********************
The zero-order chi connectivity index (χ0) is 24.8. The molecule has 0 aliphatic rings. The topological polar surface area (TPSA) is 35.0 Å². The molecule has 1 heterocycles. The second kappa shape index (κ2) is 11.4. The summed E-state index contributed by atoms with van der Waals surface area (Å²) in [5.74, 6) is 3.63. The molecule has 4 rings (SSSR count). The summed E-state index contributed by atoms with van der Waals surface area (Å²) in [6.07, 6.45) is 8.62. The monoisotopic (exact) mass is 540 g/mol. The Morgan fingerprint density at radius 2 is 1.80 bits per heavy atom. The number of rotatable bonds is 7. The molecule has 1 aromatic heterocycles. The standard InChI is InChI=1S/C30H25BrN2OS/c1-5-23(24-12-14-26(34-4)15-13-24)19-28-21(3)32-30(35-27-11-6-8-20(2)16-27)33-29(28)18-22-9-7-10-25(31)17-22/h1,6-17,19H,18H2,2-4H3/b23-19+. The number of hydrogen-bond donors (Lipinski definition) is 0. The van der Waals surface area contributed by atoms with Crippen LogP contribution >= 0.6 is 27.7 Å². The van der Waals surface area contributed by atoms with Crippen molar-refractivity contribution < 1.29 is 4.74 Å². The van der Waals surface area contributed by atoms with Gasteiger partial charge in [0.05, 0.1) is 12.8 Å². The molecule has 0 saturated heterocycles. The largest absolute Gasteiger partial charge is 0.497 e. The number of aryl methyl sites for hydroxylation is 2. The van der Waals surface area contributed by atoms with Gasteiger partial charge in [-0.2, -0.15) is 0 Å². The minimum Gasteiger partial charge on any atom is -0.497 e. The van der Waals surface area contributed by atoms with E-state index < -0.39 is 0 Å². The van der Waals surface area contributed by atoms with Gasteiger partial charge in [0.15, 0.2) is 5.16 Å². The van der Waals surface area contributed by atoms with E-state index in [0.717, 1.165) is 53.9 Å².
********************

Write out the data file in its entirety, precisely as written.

The zero-order chi connectivity index (χ0) is 24.8. The molecule has 0 aliphatic rings. The topological polar surface area (TPSA) is 35.0 Å². The molecule has 1 heterocycles. The second kappa shape index (κ2) is 11.4. The summed E-state index contributed by atoms with van der Waals surface area (Å²) in [5.74, 6) is 3.63. The molecule has 4 rings (SSSR count). The summed E-state index contributed by atoms with van der Waals surface area (Å²) in [6.07, 6.45) is 8.62. The monoisotopic (exact) mass is 540 g/mol. The Morgan fingerprint density at radius 2 is 1.80 bits per heavy atom. The number of rotatable bonds is 7. The molecule has 1 aromatic heterocycles. The standard InChI is InChI=1S/C30H25BrN2OS/c1-5-23(24-12-14-26(34-4)15-13-24)19-28-21(3)32-30(35-27-11-6-8-20(2)16-27)33-29(28)18-22-9-7-10-25(31)17-22/h1,6-17,19H,18H2,2-4H3/b23-19+. The number of hydrogen-bond donors (Lipinski definition) is 0. The van der Waals surface area contributed by atoms with Crippen LogP contribution >= 0.6 is 27.7 Å². The van der Waals surface area contributed by atoms with Crippen molar-refractivity contribution < 1.29 is 4.74 Å². The van der Waals surface area contributed by atoms with Gasteiger partial charge in [0.05, 0.1) is 12.8 Å². The molecule has 0 saturated heterocycles. The largest absolute Gasteiger partial charge is 0.497 e. The number of aryl methyl sites for hydroxylation is 2. The van der Waals surface area contributed by atoms with Gasteiger partial charge in [-0.2, -0.15) is 0 Å². The minimum Gasteiger partial charge on any atom is -0.497 e. The van der Waals surface area contributed by atoms with E-state index < -0.39 is 0 Å². The van der Waals surface area contributed by atoms with Gasteiger partial charge in [0.15, 0.2) is 5.16 Å². The van der Waals surface area contributed by atoms with E-state index in [0.717, 1.165) is 53.9 Å².